Quakerism began in the seventeenth century, when a man named George Fox, the son of a Leicestershire weaver in England, rebelled against the political and religious organisations at the time.
In England during the 1600s, there was a hierarchy of power where the religious leaders interpreted the bible for the ‘common people’. Fox believed that this was unfair. He had an epiphany that led him to believe God, or the divine, could speak directly to everyone – regardless of their political or religious status. And so, Fox began a new way of worshipping – one radically different from the current orthodox Christianity at the time. Fox’s worship was primarily silent without music, rituals or creeds. Through worshipping in this way with others, it was understood that you could listen to the inner light – that of the Holy Spirit – God.
Below is a diagram to help you understand the historical roots of Quakerism.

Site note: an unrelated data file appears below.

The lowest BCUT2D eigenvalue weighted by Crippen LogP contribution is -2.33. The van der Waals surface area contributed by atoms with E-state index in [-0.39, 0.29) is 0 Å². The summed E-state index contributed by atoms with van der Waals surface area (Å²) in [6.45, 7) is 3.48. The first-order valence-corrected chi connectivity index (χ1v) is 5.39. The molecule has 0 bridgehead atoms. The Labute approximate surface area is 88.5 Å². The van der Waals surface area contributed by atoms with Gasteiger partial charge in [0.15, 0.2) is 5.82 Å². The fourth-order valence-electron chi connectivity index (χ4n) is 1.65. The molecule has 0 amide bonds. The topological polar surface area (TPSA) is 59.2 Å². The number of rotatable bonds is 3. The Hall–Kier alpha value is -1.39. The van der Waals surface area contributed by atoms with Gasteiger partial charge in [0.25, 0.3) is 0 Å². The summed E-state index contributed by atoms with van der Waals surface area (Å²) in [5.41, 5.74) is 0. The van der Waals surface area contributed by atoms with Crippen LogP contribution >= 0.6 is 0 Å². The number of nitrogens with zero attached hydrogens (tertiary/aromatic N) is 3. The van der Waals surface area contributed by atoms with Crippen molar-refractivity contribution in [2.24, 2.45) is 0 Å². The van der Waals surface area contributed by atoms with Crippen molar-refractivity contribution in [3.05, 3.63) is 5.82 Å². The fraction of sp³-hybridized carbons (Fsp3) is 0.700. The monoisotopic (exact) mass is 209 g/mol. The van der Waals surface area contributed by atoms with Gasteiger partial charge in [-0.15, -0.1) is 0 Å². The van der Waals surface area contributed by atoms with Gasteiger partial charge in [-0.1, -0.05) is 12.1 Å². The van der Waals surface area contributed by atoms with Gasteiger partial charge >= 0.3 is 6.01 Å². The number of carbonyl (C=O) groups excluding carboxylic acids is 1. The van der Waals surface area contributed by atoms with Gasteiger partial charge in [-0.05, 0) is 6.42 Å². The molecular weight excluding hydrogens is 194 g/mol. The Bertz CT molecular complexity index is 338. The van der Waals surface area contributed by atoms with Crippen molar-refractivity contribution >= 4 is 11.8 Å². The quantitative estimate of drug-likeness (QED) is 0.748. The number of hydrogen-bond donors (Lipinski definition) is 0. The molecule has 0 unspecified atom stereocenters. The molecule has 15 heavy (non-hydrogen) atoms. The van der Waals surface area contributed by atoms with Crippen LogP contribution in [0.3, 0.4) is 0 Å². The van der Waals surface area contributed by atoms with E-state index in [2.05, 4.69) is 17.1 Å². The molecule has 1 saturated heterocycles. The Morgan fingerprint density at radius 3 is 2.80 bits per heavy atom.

So how did Quakerism spread across the world from England? After spreading around the British Isles, many Quakers were persecuted for their faith as it was seen to go against the authority at the time. So fleeing for religious freedom, and away from persecution, many Quakers emigrated to the American Colonies, and with them went the Quaker faith.
However, Quaker faith is about people, and so when the early Quakers met other people in America, they also met other religions and cultures. And so as some Quakers moved further out towards the west of America, they moved with people of different religions and cultures. This led to the adaptation of the ‘typical’ silent Quaker worship, to a semi-programmed form of worship with scripture readings, and songs*. This is where pastoral Quakerism began.
In the mid-1800s, missionaries developed Quakerism in Africa and out towards the Philippines, Taiwan and Bolivia. Today the Africa Section of FWCC has the largest number of Quakers practising.
Download the Historical Roots of Quakerism Diagram.
*To learn more about the specifics of programmed and unprogrammed worship, go to our glossary.